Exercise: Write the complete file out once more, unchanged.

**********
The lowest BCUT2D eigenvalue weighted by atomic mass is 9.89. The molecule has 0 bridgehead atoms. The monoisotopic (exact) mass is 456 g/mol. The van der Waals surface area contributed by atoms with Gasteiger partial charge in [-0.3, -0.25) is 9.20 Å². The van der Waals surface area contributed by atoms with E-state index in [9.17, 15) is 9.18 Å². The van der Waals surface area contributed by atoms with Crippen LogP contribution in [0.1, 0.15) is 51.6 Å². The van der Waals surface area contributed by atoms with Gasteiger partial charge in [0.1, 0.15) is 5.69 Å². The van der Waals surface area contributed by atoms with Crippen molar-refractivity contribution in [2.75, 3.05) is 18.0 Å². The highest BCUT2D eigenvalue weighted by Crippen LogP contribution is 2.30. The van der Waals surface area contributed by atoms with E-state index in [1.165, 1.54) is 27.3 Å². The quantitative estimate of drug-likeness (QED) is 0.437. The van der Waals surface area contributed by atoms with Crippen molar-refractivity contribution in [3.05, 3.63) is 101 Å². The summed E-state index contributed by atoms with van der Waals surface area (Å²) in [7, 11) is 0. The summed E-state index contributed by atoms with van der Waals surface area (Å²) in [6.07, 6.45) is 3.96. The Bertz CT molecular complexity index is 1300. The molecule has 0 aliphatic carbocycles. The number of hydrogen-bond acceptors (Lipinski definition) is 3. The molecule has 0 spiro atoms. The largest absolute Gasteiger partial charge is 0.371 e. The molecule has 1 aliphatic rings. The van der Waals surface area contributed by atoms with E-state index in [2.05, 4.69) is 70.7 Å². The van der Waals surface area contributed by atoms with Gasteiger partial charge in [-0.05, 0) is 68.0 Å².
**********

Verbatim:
The lowest BCUT2D eigenvalue weighted by atomic mass is 9.89. The molecule has 0 bridgehead atoms. The monoisotopic (exact) mass is 456 g/mol. The van der Waals surface area contributed by atoms with Gasteiger partial charge in [-0.3, -0.25) is 9.20 Å². The van der Waals surface area contributed by atoms with E-state index in [9.17, 15) is 9.18 Å². The van der Waals surface area contributed by atoms with Crippen LogP contribution in [0.1, 0.15) is 51.6 Å². The van der Waals surface area contributed by atoms with Gasteiger partial charge in [0.1, 0.15) is 5.69 Å². The van der Waals surface area contributed by atoms with Crippen molar-refractivity contribution in [2.75, 3.05) is 18.0 Å². The highest BCUT2D eigenvalue weighted by Crippen LogP contribution is 2.30. The van der Waals surface area contributed by atoms with E-state index in [1.165, 1.54) is 27.3 Å². The quantitative estimate of drug-likeness (QED) is 0.437. The van der Waals surface area contributed by atoms with Crippen molar-refractivity contribution in [3.05, 3.63) is 101 Å². The summed E-state index contributed by atoms with van der Waals surface area (Å²) in [7, 11) is 0. The summed E-state index contributed by atoms with van der Waals surface area (Å²) in [6.07, 6.45) is 3.96. The Bertz CT molecular complexity index is 1300. The molecule has 0 aliphatic carbocycles. The number of hydrogen-bond acceptors (Lipinski definition) is 3. The molecule has 0 spiro atoms. The largest absolute Gasteiger partial charge is 0.371 e. The molecule has 1 aliphatic rings. The van der Waals surface area contributed by atoms with E-state index in [2.05, 4.69) is 70.7 Å². The van der Waals surface area contributed by atoms with Gasteiger partial charge in [-0.05, 0) is 68.0 Å².